Anyway yeah, you can see the class warfare playing out on your TV whenever you turn it on, now….. I’m not very sympathetic to the wealthy on this one. Boehner is always calling them job creators… well, taxes are historically low, and unemployment is through the roof. So…errrrrr… where are the jobs? But its really a kind of religious faith with them at this point. The Tea Party’s platform doesn’t really go any further than: “No rich person will ever pay taxes, no corporation will ever submit to government oversight, and this will somehow create prosperity for everyone.” It just couldn’t be any more obvious that this isn’t about creating jobs at all…. but about protecting wealthy people from taxation and letting them do whatever they want to the rest of us, to the environment, etc. Class warfare has the potential to be hugely politically destabilizing, and I’m really worried we’re headed into an era like the 1870s-1900s, where we had terrible domestic instability, alot of violence between rich and poor, riots and strikes, corrupt courts and a federal government that was basically just a poodle for the corporations. I really hope, for everyone’s sake, that the Republicans can find a way to kick the radicals out of their party and return to sane, centrist politics…. because, while they dont have enough power to run the government, they apparently do have enough power to shut it down. Maybe even the will to do so, who knows…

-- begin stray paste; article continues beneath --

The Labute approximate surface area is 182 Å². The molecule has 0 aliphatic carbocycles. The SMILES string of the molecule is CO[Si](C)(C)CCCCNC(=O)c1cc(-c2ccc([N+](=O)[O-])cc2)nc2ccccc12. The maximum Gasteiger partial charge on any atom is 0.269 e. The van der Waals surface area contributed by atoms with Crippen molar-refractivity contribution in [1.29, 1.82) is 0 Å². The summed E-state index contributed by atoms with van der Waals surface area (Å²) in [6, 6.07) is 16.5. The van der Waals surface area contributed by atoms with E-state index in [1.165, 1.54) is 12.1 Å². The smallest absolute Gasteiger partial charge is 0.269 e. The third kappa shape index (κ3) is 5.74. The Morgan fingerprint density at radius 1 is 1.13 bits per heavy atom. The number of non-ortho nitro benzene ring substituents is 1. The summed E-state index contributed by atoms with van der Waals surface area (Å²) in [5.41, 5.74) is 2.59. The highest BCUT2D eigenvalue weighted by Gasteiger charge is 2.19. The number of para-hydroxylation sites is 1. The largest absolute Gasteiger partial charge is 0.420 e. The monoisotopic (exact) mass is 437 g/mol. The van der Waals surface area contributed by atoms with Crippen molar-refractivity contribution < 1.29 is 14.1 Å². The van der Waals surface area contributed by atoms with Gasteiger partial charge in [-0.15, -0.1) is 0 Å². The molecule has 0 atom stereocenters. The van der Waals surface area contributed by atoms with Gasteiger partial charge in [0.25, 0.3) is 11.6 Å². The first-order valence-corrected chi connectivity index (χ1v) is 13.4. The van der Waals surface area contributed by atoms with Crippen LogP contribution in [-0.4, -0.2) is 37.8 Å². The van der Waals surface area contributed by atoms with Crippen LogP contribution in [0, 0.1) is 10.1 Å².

4. Ronald July 27, 2011 10:34 am

    And that is exactly my point of why I am a progressive or liberal, as I believe in social justice, economic regulation of big business in the public interest, and political democracy–all the points of the Progressives of the early 20th century, including Robert La Follette Sr, Theodore Roosevelt, Woodrow Wilson, Louis Brandeis, all the Muckrakers, etc–and followed up by Franklin D. Roosevelt and the New Deal in the 1930s and Hubert Humphrey, George McGovern, Lyndon Johnson et al with the New Frontier-Great Society programs of the 1960s. We need a restoration of these goals and visions if we are to stop what has become worse now, in many respects, than the Gilded Age period (1870-1900) that you refer to.

  5. daniel halverson July 27, 2011 10:35 pm

    Yeah I agree. But I guess there’s some hope… since after the gilded age came… the progressive age. I especially like reading about TR Roosevelt. You probably know better than I do, though, why American politics has taken such a hard turn to the right since… 1968, I guess. It seems like every president after Nixon, Democrat or Republican, has been right of LBJ, probably Nixon too.

    But yeah I really hope these guys get it together. I haven’t checked in on the news yet but I don’t expect they’ve solved anything…

Leave a Reply

Your email address will not be published.

You may use these HTML tags and attributes: <a href="" title=""> <abbr title=""> <acronym title=""> <b> <blockquote cite=""> <cite> <code> <del datetime=""> <em> <i> <q cite=""> <s> <strike> <strong>

This site uses Akismet to reduce spam. Learn how your comment data is processed.